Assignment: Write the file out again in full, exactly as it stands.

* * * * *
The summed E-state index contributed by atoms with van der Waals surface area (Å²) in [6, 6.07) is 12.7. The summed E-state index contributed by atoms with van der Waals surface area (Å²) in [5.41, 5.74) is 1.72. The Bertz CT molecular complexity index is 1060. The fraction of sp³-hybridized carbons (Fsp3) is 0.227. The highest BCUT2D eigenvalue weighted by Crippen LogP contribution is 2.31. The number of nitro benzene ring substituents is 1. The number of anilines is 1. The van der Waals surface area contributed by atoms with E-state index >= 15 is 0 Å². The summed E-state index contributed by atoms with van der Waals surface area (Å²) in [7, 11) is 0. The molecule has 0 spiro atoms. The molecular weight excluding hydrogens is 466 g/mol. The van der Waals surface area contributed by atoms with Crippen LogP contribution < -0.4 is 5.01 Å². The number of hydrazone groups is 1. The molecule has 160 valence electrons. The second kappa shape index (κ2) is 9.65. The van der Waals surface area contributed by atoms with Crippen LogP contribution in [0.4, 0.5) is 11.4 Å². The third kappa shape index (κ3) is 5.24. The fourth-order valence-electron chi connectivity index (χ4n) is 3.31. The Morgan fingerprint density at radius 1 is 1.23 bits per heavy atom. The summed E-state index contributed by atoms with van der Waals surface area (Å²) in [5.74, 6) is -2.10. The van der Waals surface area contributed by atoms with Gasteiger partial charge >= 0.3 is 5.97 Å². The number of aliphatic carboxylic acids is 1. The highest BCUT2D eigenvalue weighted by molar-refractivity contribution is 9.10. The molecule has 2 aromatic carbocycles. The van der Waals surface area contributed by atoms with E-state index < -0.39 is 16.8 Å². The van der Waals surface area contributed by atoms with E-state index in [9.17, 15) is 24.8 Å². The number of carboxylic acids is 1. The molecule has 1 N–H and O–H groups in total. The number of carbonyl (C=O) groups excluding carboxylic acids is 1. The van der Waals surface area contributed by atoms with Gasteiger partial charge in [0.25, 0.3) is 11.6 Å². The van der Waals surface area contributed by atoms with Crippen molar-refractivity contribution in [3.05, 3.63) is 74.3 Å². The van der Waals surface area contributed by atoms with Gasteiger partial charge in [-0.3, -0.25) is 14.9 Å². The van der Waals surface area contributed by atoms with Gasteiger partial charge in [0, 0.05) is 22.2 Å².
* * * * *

The summed E-state index contributed by atoms with van der Waals surface area (Å²) in [6, 6.07) is 12.7. The summed E-state index contributed by atoms with van der Waals surface area (Å²) in [5.41, 5.74) is 1.72. The Bertz CT molecular complexity index is 1060. The fraction of sp³-hybridized carbons (Fsp3) is 0.227. The highest BCUT2D eigenvalue weighted by Crippen LogP contribution is 2.31. The number of nitro benzene ring substituents is 1. The number of anilines is 1. The van der Waals surface area contributed by atoms with E-state index >= 15 is 0 Å². The summed E-state index contributed by atoms with van der Waals surface area (Å²) in [7, 11) is 0. The molecule has 0 spiro atoms. The molecular weight excluding hydrogens is 466 g/mol. The van der Waals surface area contributed by atoms with Crippen LogP contribution < -0.4 is 5.01 Å². The number of hydrazone groups is 1. The molecule has 160 valence electrons. The second kappa shape index (κ2) is 9.65. The van der Waals surface area contributed by atoms with Crippen LogP contribution in [0.4, 0.5) is 11.4 Å². The third kappa shape index (κ3) is 5.24. The fourth-order valence-electron chi connectivity index (χ4n) is 3.31. The Morgan fingerprint density at radius 1 is 1.23 bits per heavy atom. The summed E-state index contributed by atoms with van der Waals surface area (Å²) in [5.74, 6) is -2.10. The van der Waals surface area contributed by atoms with Gasteiger partial charge >= 0.3 is 5.97 Å². The number of aliphatic carboxylic acids is 1. The highest BCUT2D eigenvalue weighted by molar-refractivity contribution is 9.10. The molecule has 2 aromatic carbocycles. The van der Waals surface area contributed by atoms with E-state index < -0.39 is 16.8 Å². The van der Waals surface area contributed by atoms with E-state index in [9.17, 15) is 24.8 Å². The number of carboxylic acids is 1. The molecule has 1 N–H and O–H groups in total. The number of carbonyl (C=O) groups excluding carboxylic acids is 1. The van der Waals surface area contributed by atoms with Gasteiger partial charge in [0.25, 0.3) is 11.6 Å². The van der Waals surface area contributed by atoms with Crippen molar-refractivity contribution in [3.05, 3.63) is 74.3 Å². The van der Waals surface area contributed by atoms with Gasteiger partial charge in [-0.3, -0.25) is 14.9 Å². The van der Waals surface area contributed by atoms with Gasteiger partial charge in [0, 0.05) is 22.2 Å².